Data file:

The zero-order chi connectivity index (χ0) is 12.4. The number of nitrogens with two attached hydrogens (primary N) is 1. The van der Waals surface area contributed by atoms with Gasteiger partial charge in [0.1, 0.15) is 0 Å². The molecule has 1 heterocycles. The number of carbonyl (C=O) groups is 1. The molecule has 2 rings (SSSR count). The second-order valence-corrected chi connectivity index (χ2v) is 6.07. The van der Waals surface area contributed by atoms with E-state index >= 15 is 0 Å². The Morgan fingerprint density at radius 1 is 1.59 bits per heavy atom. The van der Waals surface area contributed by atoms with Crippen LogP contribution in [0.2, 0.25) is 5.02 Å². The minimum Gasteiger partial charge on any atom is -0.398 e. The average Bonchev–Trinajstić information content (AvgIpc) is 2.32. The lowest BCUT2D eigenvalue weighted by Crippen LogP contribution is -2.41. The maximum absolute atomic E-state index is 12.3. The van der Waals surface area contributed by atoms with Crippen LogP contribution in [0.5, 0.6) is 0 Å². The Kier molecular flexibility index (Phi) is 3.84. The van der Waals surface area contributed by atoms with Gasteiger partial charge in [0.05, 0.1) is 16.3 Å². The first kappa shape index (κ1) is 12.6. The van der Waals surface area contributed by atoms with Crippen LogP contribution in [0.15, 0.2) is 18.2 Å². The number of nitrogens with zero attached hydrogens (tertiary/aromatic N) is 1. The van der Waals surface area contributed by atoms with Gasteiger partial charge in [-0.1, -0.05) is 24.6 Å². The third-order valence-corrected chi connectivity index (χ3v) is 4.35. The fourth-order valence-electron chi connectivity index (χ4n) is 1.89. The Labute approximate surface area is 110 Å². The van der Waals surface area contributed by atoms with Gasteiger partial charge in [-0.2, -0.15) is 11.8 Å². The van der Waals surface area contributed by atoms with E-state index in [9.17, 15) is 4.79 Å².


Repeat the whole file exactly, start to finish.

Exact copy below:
The zero-order chi connectivity index (χ0) is 12.4. The number of nitrogens with two attached hydrogens (primary N) is 1. The van der Waals surface area contributed by atoms with Gasteiger partial charge in [0.1, 0.15) is 0 Å². The molecule has 1 heterocycles. The number of carbonyl (C=O) groups is 1. The molecule has 2 rings (SSSR count). The second-order valence-corrected chi connectivity index (χ2v) is 6.07. The van der Waals surface area contributed by atoms with E-state index >= 15 is 0 Å². The Morgan fingerprint density at radius 1 is 1.59 bits per heavy atom. The van der Waals surface area contributed by atoms with Crippen LogP contribution in [0.2, 0.25) is 5.02 Å². The minimum Gasteiger partial charge on any atom is -0.398 e. The average Bonchev–Trinajstić information content (AvgIpc) is 2.32. The lowest BCUT2D eigenvalue weighted by Crippen LogP contribution is -2.41. The maximum absolute atomic E-state index is 12.3. The van der Waals surface area contributed by atoms with Crippen LogP contribution in [0.5, 0.6) is 0 Å². The Kier molecular flexibility index (Phi) is 3.84. The van der Waals surface area contributed by atoms with Gasteiger partial charge in [0.05, 0.1) is 16.3 Å². The first kappa shape index (κ1) is 12.6. The van der Waals surface area contributed by atoms with Crippen LogP contribution in [0.15, 0.2) is 18.2 Å². The number of nitrogens with zero attached hydrogens (tertiary/aromatic N) is 1. The van der Waals surface area contributed by atoms with Gasteiger partial charge in [-0.1, -0.05) is 24.6 Å². The third-order valence-corrected chi connectivity index (χ3v) is 4.35. The fourth-order valence-electron chi connectivity index (χ4n) is 1.89. The Labute approximate surface area is 110 Å². The van der Waals surface area contributed by atoms with Gasteiger partial charge in [-0.2, -0.15) is 11.8 Å². The van der Waals surface area contributed by atoms with E-state index in [9.17, 15) is 4.79 Å².